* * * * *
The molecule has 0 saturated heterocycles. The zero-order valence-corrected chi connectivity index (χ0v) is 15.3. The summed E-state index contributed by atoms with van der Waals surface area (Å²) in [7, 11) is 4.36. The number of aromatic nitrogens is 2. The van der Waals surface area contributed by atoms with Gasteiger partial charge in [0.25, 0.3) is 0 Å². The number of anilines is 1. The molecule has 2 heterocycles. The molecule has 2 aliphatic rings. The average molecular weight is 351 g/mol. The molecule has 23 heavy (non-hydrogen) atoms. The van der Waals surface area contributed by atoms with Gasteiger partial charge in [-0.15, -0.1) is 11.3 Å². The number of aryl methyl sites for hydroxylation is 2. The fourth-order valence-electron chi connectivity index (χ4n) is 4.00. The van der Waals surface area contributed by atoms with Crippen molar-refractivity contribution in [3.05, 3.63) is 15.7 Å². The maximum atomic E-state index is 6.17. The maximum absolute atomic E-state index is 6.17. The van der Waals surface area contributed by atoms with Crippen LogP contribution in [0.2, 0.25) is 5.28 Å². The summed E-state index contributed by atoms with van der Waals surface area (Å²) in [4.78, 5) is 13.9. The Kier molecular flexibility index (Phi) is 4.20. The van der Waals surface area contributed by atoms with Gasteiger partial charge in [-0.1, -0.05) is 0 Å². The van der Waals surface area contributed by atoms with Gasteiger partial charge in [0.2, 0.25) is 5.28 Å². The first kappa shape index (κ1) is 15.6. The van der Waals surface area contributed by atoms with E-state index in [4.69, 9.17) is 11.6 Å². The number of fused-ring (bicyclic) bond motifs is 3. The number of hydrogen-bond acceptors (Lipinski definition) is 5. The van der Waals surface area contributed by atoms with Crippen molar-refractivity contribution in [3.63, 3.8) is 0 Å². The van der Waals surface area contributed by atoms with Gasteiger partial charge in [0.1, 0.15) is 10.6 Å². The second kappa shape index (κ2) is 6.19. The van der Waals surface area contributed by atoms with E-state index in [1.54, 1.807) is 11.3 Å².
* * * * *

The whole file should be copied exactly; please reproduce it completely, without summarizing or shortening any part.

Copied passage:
The molecule has 0 saturated heterocycles. The zero-order valence-corrected chi connectivity index (χ0v) is 15.3. The summed E-state index contributed by atoms with van der Waals surface area (Å²) in [7, 11) is 4.36. The number of aromatic nitrogens is 2. The van der Waals surface area contributed by atoms with Gasteiger partial charge in [0.25, 0.3) is 0 Å². The number of anilines is 1. The molecule has 2 heterocycles. The molecule has 2 aliphatic rings. The average molecular weight is 351 g/mol. The molecule has 23 heavy (non-hydrogen) atoms. The van der Waals surface area contributed by atoms with Gasteiger partial charge in [-0.15, -0.1) is 11.3 Å². The number of aryl methyl sites for hydroxylation is 2. The fourth-order valence-electron chi connectivity index (χ4n) is 4.00. The van der Waals surface area contributed by atoms with Crippen molar-refractivity contribution in [3.05, 3.63) is 15.7 Å². The maximum atomic E-state index is 6.17. The maximum absolute atomic E-state index is 6.17. The van der Waals surface area contributed by atoms with Crippen LogP contribution in [0.2, 0.25) is 5.28 Å². The summed E-state index contributed by atoms with van der Waals surface area (Å²) in [4.78, 5) is 13.9. The Kier molecular flexibility index (Phi) is 4.20. The van der Waals surface area contributed by atoms with Gasteiger partial charge in [-0.1, -0.05) is 0 Å². The van der Waals surface area contributed by atoms with Gasteiger partial charge in [0.2, 0.25) is 5.28 Å². The first kappa shape index (κ1) is 15.6. The van der Waals surface area contributed by atoms with E-state index in [4.69, 9.17) is 11.6 Å². The number of fused-ring (bicyclic) bond motifs is 3. The number of hydrogen-bond acceptors (Lipinski definition) is 5. The van der Waals surface area contributed by atoms with Crippen molar-refractivity contribution in [3.63, 3.8) is 0 Å². The van der Waals surface area contributed by atoms with Gasteiger partial charge in [0.1, 0.15) is 10.6 Å². The second kappa shape index (κ2) is 6.19. The van der Waals surface area contributed by atoms with E-state index in [1.54, 1.807) is 11.3 Å².